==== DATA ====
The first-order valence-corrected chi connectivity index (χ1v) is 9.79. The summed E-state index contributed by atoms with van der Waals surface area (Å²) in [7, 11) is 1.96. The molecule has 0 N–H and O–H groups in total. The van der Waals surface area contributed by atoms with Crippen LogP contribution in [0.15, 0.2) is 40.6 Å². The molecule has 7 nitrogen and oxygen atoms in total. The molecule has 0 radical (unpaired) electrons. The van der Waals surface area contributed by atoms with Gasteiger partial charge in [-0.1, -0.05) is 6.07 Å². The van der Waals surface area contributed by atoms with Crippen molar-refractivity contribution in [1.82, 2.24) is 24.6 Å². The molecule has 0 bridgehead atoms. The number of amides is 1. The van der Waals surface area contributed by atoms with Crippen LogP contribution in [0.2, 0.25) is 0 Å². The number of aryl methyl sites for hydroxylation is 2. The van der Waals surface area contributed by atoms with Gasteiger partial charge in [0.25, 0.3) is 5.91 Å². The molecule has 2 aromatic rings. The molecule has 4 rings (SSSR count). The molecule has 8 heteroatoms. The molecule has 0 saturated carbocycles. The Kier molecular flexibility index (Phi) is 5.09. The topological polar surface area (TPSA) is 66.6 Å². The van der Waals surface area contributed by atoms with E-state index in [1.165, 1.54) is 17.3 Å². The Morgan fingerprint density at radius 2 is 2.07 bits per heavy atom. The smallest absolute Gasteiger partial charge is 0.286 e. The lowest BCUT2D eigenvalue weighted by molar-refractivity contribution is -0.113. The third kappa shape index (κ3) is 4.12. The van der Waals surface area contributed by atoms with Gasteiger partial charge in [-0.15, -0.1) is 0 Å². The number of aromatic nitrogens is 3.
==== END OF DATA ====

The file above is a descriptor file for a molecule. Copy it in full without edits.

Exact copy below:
The first-order valence-corrected chi connectivity index (χ1v) is 9.79. The summed E-state index contributed by atoms with van der Waals surface area (Å²) in [7, 11) is 1.96. The molecule has 0 N–H and O–H groups in total. The van der Waals surface area contributed by atoms with Crippen LogP contribution in [0.15, 0.2) is 40.6 Å². The molecule has 7 nitrogen and oxygen atoms in total. The molecule has 0 radical (unpaired) electrons. The van der Waals surface area contributed by atoms with Gasteiger partial charge in [-0.1, -0.05) is 6.07 Å². The van der Waals surface area contributed by atoms with Crippen molar-refractivity contribution in [1.82, 2.24) is 24.6 Å². The molecule has 0 bridgehead atoms. The number of amides is 1. The van der Waals surface area contributed by atoms with Crippen LogP contribution in [0.2, 0.25) is 0 Å². The number of aryl methyl sites for hydroxylation is 2. The van der Waals surface area contributed by atoms with Gasteiger partial charge in [0.25, 0.3) is 5.91 Å². The molecule has 2 aromatic rings. The molecule has 4 rings (SSSR count). The molecule has 8 heteroatoms. The molecule has 0 saturated carbocycles. The Kier molecular flexibility index (Phi) is 5.09. The topological polar surface area (TPSA) is 66.6 Å². The van der Waals surface area contributed by atoms with E-state index in [1.165, 1.54) is 17.3 Å². The Morgan fingerprint density at radius 2 is 2.07 bits per heavy atom. The smallest absolute Gasteiger partial charge is 0.286 e. The lowest BCUT2D eigenvalue weighted by molar-refractivity contribution is -0.113. The third kappa shape index (κ3) is 4.12. The van der Waals surface area contributed by atoms with Gasteiger partial charge in [-0.15, -0.1) is 0 Å². The number of aromatic nitrogens is 3.